Management objectives will focus on increasing the quality of Bighorn Sheep habitat, improving connectivity and sheep movement within the adjacent Wildlife Management Area and decreasing human caused disturbance. Purchasing the property will reduce the risk of disease transmission by excluding domestic sheep and goats.
This project was made possible with the generous support of the Habitat Conservation Trust Foundation, BC Conservation Foundation, Sitka Foundation, Gosling Foundation, Wild Sheep Society of BC, Habitat Stewardship Program for Species at Risk (Government of Canada through Environment and Climate Change Canada) and individual donors.
The Nature Trust of British Columbia is dedicated to protecting BC’s natural diversity of plants and wildlife through the acquisition and management of ecologically significant land. Since 1971 The Nature Trust along with our partners has invested more than $95 million to secure over 71,000 hectares (175,000 acres) across British Columbia.
Day 1: Removing the remnant roadway that bisected the estuary.
Day 2: Road removal continues
Day 3: 1500 cubic metres of fill removed…
Resulting in water flowing through this area of the Englishman Estuary for the first time in over 50 years!
The next day, the first new occupants are already moving in.
By the end of day 4, the team has removed 2500m3 of fill.
Day 5: An early start, but more than half way there.
Shorebirds come to check out the newly restored area:
Week 2: Placement of large woody debris for fish habitat and connecting the channels.
By the end of week 2, 3500 cubic metres of fill had been removed, channels connected, and fish habitat structures installed. Great job!
You can read more about the Englishman River Estuary Restoration Project here, or follow VICLMP on twitter for more updates on this project.
Thu, 20 Jul 2017
Help Stop Whirling Disease from Entering BC
Photo: State of Colorado
Last August, Canada’s first case of whirling disease was confirmed at Johnson Lake within Banff National Park. Alberta’s Bow River, Red Deer and Oldman River watersheds have now been declared infected with whirling disease by the Canadian Food Inspection Agency, and the rest of the province declared a buffer zone. The disease devastated wild trout populations in the Western United States in the 90s, but its effects on fish populations can vary. In a recent interview with the Calgary Herald, Aquatic Invasive Specialist Kate Wilson said scientists are unsure how the disease will impact Alberta’s wild fish. As there’s no cure for whirling disease, Alberta is focused on monitoring, education and following protocols to stop its spread. Though BC has not (yet) had a confirmed case of whirling disease, HCTF is helping to fund a coordinator to lead a whirling disease monitoring and education program in BC. Here’s a quick primer on whirling disease, and what you can do to help stop it from spreading.
What causes whirling disease?
Whirling disease is caused by a microscopic parasite (Myxobolus cerebralis) that infects both fish and freshwater worms during different phases of its lifecycle.
What are the symptoms?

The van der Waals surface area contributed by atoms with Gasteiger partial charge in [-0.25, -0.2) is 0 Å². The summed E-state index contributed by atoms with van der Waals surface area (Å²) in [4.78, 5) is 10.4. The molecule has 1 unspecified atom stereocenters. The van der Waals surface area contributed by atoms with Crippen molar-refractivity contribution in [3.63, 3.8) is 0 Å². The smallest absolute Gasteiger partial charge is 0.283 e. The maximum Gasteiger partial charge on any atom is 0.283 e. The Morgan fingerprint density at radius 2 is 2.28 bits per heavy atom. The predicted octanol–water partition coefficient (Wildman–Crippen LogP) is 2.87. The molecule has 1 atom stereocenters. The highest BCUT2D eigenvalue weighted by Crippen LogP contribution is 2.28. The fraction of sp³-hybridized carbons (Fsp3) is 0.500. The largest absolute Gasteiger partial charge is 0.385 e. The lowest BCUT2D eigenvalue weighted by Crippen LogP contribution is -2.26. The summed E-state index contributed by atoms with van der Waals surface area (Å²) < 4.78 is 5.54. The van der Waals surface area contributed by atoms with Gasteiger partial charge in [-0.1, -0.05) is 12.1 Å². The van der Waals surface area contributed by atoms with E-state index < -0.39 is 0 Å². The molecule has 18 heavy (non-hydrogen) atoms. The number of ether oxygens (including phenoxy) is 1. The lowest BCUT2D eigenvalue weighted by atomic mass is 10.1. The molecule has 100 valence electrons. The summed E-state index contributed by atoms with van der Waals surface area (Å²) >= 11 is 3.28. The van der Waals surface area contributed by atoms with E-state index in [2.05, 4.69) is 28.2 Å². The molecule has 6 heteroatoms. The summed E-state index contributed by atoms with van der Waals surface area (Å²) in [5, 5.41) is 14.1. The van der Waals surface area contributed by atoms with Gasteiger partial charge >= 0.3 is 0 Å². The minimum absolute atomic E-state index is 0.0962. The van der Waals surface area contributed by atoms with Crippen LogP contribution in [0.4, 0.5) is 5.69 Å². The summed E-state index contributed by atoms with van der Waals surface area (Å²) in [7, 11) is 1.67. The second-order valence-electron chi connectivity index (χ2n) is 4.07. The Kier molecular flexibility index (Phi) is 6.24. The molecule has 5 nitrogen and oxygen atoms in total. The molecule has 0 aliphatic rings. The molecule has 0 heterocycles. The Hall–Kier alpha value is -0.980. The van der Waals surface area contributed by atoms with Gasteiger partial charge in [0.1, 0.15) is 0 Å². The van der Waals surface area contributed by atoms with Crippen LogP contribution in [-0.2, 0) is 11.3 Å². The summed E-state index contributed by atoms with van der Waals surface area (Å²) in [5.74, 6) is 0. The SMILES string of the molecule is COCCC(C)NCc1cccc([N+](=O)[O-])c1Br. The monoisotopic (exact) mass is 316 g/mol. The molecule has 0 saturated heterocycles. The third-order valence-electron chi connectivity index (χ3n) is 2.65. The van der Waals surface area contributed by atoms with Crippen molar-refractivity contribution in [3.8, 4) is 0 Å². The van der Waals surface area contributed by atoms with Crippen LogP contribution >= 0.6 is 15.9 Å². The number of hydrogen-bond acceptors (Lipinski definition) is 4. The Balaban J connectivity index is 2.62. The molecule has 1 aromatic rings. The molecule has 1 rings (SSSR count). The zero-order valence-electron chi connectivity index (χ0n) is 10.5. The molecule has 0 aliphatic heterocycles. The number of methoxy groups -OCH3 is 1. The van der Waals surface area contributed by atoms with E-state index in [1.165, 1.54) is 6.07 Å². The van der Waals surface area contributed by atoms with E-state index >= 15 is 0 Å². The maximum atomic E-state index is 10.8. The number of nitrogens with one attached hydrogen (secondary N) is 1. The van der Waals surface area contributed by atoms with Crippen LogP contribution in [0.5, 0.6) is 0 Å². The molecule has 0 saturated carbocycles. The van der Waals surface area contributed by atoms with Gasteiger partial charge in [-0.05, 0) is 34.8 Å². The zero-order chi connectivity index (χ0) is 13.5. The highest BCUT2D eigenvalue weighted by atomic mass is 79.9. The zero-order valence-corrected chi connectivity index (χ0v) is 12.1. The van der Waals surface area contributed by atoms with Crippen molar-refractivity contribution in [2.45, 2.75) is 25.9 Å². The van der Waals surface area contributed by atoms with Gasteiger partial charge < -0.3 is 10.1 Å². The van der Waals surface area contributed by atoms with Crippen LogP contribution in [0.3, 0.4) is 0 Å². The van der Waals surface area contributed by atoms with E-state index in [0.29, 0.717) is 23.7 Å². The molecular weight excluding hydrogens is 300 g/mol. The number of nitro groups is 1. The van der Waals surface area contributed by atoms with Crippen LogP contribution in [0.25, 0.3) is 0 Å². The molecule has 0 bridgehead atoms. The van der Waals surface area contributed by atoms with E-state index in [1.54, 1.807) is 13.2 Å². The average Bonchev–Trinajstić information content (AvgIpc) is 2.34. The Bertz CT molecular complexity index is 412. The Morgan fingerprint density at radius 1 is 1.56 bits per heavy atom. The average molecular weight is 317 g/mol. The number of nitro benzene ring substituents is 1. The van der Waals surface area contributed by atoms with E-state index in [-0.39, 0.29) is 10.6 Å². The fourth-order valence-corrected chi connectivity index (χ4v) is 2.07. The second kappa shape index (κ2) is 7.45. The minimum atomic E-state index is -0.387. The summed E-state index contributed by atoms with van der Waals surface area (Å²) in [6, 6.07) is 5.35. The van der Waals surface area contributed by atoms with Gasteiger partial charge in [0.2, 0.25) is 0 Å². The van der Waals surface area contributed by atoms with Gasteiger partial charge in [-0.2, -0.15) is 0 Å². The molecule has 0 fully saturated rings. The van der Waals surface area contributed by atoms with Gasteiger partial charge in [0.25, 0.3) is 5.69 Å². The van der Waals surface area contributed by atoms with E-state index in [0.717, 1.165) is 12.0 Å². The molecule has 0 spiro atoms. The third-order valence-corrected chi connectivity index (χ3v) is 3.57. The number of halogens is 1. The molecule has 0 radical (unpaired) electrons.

In fish, the parasite affects the cartilage near the spine, leading to skeletal deformities of the spine or skull. This causes the fish to abnormally whirl in a tail-chasing behaviour and/or display a blackened tail. Whirling disease can cause a large number of mortalities in susceptible fish populations (trout, salmon, whitefish) potentially killing up to 90% of juveniles; however not all populations or species may be affected to the same level.
Photo: State of Colorado
What types of fish are affected?
Whirling disease affects salmonids, including:
Cutthroat trout Oncorhynchus clarkii
Bull trout Salvelinus confluentus
Rainbow trout Oncorhynchus mykiss
Kokanee Oncorhynchus nerka
Sockeye salmon Oncorhynchus nerka
Coho salmon Oncorhynchus kisutch
Chinook salmon Oncorhynchus tshawytscha
Mountain whitefish Prosopium williamsoni
Atlantic salmon Salmo salar
Brown trout Salmo trutta
Brook trout Salvelinus fontinalis
Can whirling disease make people or pets sick?
There are no health concerns for people swimming in or drinking water that contains whirling disease. Eating an infected fish is not known to cause harmful effects to people or other animals.
How is whirling disease treated?
There is no treatment currently available for whirling disease; containment and prevention are the best response.
Is whirling disease in BC?
Whirling disease has not yet been found in BC, but it has been found in neighbouring watersheds in Alberta.
What can I do to help keep whirling disease out of BC?
Whirling disease can be spread by moving of fish, mud, and water between water bodies.
It can be transmitted through spores that attach to equipment (used for swimming, paddling, boating, water pumping, fishing), pets, or through infected fish (alive or dead) and fish parts.
– Never move fish or fish parts from one waterbody to another.
– Use fish-cleaning stations where available or put fish parts in the local solid waste system. Do not dispose of fish, or any fish parts, in a kitchen garburator.
– Before moving a boat or any equipment (e.g. hip waders, life jackets, kayaks, etc.) between water bodies, be sure to: